Clearly, the prevalence of spinal malignancy is insufficient to warrant imaging studies or laboratory tests on all patients. As a first step in identifying spinal malignancy, clinical practice guidelines generally recommend assessing for the following "red flags": a previous history of cancer, unexplained weight loss, or age greater than 50 years (Deyo 1992). However, there are few empirical data on the accuracy of these features and most clinical features considered to be "red flags" for malignancy are derived from one study (Deyo 1988). The inclusion of these features in the guidelines has often been poorly justified by reference to previous guidelines (van Tulder 2004) and unpublished data (Bigos 1994). Despite their inclusion in the guidelines, the usefulness of screening for "red flags" for malignancy in patients with LBP continues to be debated (Underwood 2009) and there remains very little information on their diagnostic accuracy and how best to use them in clinical practice.

In 2007, we published a systematic review of six studies that evaluated a total of 22 clinical features used to screen patients with LBP for malignancy (Henschke 2007). The review found that four clinical features (used in isolation) were useful to raise the probability of malignancy: a previous history of cancer (positive likelihood ratio (LR+) = 23.7), elevated erythrocyte sedimentation rate (ESR) (LR+ = 18.0), reduced haematocrit (LR+ = 18.2), and overall clinician judgment (LR+ = 12.1) (Henschke 2007). The review also noted that the available studies were generally of poor quality, according to the criteria of the QUality Assessment of Diagnostic Accuracy Studies (QUADAS) checklist, and very few studies were carried out in the primary care setting, where "red flags" could potentially be of most benefit. This systematic review also included results from laboratory tests and clinician judgment as "red flags" for malignancy. These laboratory tests and an overall clinician judgment are subject to referral filter and incorporation biases as they are only performed if indicated (or containing features) from the clinical history or physical examination.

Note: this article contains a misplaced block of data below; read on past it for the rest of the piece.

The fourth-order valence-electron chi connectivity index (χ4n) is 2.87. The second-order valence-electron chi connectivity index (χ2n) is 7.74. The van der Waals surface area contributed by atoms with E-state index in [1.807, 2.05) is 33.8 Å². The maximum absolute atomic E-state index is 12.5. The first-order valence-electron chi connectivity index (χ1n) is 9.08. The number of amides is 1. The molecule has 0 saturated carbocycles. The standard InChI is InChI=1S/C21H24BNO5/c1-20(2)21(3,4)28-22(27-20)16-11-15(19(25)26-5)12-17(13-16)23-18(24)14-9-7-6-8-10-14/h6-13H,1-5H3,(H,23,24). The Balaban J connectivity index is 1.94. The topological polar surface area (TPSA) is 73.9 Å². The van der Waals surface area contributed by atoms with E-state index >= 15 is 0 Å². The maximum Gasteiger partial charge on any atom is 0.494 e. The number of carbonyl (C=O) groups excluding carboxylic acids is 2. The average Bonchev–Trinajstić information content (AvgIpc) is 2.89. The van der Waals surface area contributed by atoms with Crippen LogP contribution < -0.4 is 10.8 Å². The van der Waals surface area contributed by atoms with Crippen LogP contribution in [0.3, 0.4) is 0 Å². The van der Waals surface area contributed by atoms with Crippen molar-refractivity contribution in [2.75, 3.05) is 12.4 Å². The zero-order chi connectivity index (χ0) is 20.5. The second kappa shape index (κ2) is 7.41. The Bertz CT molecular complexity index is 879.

Alternative test(s)

In the absence of accurate information about the diagnostic accuracy of "red flags", clinicians are left with the prospect of routine diagnostic imaging of all patients with LBP to exclude spinal malignancy. Diagnostic imaging of spinal malignancy can include plain radiography, nuclear scintigraphy (or bone scanning), computed tomography (CT), and magnetic resonance imaging (MRI) (Jarvik 2002; Joines 2001; Sciubba 2006).

Due to availability and low cost, plain radiographs have usually served as an initial screening test for spinal malignancy by revealing lytic or sclerotic areas of bone, pathologic compression fractures, deformity, and paraspinal masses. The major proportion of spinal metastatic lesions are osteolytic, but up to 50% of the bone must be eroded before there is a noticeable change on plain radiographs (Sciubba 2006). Nuclear scintigraphy or bone scanning is sensitive for identifying increased metabolic activity throughout the entire skeletal system, and finds cancer at an earlier stage than plain radiography. However, the poor image resolution and low specificity of both plain radiographs and nuclear scintigraphy requires correlation with CT or MRI to exclude benign processes (Sciubba 2006). 

Magnetic resonance imaging is considered the gold standard imaging modality for assessing spinal metastatic disease. It has a reported sensitivity of between 83% and 93% and specificity between 90% and 97% (when compared to autopsy or surgery) for detecting spinal malignancy (Joines 2001). Such high sensitivity is due to the fact that MRI gives superior resolution of soft-tissue structures. Moreover, MRI provides clarity at the bone-soft tissue interface, yielding accurate anatomic detail of bony compression or invasion of neural and paraspinal structures. The MRI protocol should include T1- (which highlight fat deposition) and T2- (which highlight liquid) weighted images and contrast-enhanced studies, that provide axial, sagittal, and coronal reconstructions (Joines 2001; Sciubba 2006).

 

Rationale

In light of recently published, pertinent primary diagnostic studies (Henschke 2009) and evolving guidance for the most appropriate methods to systematically review studies of diagnostic test accuracy (Deeks 2009), we decided to update our previous systematic review using the methods recommended by the Cochrane Diagnostic Test Accuracy (DTA) Working Group. The protocol for this review was largely based upon the first DTA review published within the Cochrane Back Review Group (CBRG) (van der Windt 2010). In order to assess the diagnostic accuracy of "red flags" to identify the most common serious spinal pathologies presenting as LBP, this review will be performed concurrently with another Cochrane review on the diagnostic test accuracy of "red flags" for vertebral fracture (Henschke 2010).

 

Objectives

  1. Top of page
  2. Background
  3. Objectives
  4. Methods
  5. Results
  6. Discussion
  7. Authors' conclusions
  8. Acknowledgements
  9. Data
  10. Appendices
  11. Contributions of authors
  12. Declarations of interest
  13. Sources of support